Continuing an early-administration priority of restoring relations with key allies, the POTUS pulled out all the stops Monday for the first meeting to the White House by an Egyptian leader since 2009:
Was the meeting a success?
Here are three core principles to keep in mind.
#1 – Allies will act as good allies IF they believe they are considered genuine allies
Bottom line: The only way the US gets the benefits of an alliance with a country like Egypt, is if it’s a strong relationship and one where the junior partner truly feels valued.
Otherwise – and with virtually no exceptions to this rule – this is what happens:
Egypt will give the US the metaphorical finger and do what it wants as part of a classic Egyptian desire to demonstrate a certain spunk and “independence.”
Exact same thing is true of Israel and Saudi Arabia..
This is why I wrote in a February 2011 article that it was a huge mistake for President Obama to make a vocal show of telling Mubarak he “had to go.” Why? Because by doing that, the US gave away much of its ability to influence the politics of the post-Mubarak era over the next several years.
So what is the main objection to Sisi’s visit to the White House?
It is true. The government of Egypt is not perfect. And I guess we can say that President Sisi is a “strongman,” whatever that means.
But two qualifying points for context with Joy Ann Reid doesn’t mention.
First, President Sisi is not the cause of repression in Egypt. Rather repression is the symptom of the vast political, social, cultural and class differences in Egyptian society, that make Zero-Sum politics and repression inevitable no matter who is in power.
In fact, it is hard to imagine a scenario where there wasn’t some form of repression in Egypt, whoever was in charge from 2011 to the present.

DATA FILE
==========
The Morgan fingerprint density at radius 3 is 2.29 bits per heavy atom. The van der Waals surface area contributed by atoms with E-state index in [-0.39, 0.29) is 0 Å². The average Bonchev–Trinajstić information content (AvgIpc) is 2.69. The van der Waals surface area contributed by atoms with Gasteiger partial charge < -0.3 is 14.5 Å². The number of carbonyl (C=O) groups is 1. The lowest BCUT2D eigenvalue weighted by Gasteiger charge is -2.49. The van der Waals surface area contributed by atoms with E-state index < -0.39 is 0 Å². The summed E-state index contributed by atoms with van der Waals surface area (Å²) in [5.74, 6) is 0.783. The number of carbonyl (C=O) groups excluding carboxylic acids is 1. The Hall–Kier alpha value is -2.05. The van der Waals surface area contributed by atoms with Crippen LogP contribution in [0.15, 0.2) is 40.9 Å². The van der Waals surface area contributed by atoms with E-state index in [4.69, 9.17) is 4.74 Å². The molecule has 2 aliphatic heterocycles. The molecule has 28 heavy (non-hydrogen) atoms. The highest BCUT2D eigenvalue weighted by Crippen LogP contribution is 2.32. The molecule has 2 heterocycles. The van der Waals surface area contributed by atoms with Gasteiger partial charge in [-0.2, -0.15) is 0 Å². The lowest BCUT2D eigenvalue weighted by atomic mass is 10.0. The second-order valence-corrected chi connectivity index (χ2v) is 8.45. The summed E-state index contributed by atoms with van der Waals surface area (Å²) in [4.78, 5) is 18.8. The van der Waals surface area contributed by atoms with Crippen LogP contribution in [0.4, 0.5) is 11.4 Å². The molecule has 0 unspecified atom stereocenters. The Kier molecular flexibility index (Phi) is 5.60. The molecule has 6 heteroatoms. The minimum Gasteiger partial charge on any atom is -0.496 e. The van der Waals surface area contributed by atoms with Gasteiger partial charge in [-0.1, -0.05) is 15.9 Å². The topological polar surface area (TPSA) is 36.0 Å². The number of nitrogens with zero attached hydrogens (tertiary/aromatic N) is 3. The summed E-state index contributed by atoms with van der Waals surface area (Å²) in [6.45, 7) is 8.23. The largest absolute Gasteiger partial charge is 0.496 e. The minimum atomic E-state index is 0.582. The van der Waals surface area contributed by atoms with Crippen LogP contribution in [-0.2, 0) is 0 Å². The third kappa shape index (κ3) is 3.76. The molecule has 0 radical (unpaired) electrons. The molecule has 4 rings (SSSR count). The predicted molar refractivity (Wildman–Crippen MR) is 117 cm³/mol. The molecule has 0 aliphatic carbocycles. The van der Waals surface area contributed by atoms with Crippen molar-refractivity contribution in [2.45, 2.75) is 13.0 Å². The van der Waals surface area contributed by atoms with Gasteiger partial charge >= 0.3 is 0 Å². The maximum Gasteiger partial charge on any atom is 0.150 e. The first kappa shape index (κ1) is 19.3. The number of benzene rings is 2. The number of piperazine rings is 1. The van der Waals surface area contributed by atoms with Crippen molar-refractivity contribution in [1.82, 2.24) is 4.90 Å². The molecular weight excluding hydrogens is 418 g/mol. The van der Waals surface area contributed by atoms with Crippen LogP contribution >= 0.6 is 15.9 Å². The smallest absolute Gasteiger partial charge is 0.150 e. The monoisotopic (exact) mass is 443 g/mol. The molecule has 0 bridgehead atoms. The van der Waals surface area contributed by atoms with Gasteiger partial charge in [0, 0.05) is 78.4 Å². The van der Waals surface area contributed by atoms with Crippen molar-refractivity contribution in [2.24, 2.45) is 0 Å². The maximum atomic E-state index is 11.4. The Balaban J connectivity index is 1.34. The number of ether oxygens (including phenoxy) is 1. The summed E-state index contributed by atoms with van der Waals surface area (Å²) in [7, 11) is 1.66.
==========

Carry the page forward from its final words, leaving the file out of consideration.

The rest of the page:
It’s also true that the parts of the Egyptian government that are most repressive, are largely outside the control of the President.
But second, here is the most fundamental question at play:
Does the US have a pragmatic relationship with foreign governments or not? Get the benefits of the alliance, or not?
Joy Ann Reid, let’s be honest, has no thoughtful, deep, well-thought out, answer to this question. But essentially she is repeating a Liberal talking point and demanding that Trump take a highly ideological approach which will always lead to Egypt as I suggested above, giving the US the finger.
President Trump just wants to focus on forming more productive relationships.
#2 – The US has limited influence over Egypt (which will largely do what it wants, especially internally) and there is no massive upside involved:
Off the top of my head, here are the core issues for discussion not in any particular order:
(3) Economic/Military Aid
(4) Military cooperation
(5) Muslim Brotherhood
(8) Human Rights/ Democracy promotion
On none of the core, Group 1 issues, will there be any significant change, outside of the margins, no matter how bad or well the meeting went.
And it’s hard to see how any of the Group 2 issues would really rise in prominence in any meaningful, relationship-changing, way.
On that note, this article by two respected DC think-tank pundits which is strongly critical of Sisi, in my opinion is based on a highly theoretical understanding of Egyptian society and politics, and overstates the extent to which desirable outcomes A,B,C are merely a matter of President Sisi, like Mubarak before him, of just doing X Y or Z differently.
#3 – The (only) way to get a reasonable amount of the US wants to receive (or, have Egypt not do) is to have a close relationship:
There is no other way.
Because the POTUS is making the effort to have a good relationship with the President of Egypt, he will have a certain ability to influence him, privately, on some of the human rights issues that some voices in DC believe should be at the very top of the agenda, all of the time.
That is a fundamental upgrade from the conditions of US-Egypt relations that existed under President Obama.
And for that reason, the meeting has to be considered a great success.
Trump administration Middle East policy is off to a very good start. In just two months, the President has reset relations with the top three US allies in the region, Israel, Egypt, and Saudi Arabia.
Next relationship to repair – coming tomorrow – King Abdullah of Jordan visits the White House.
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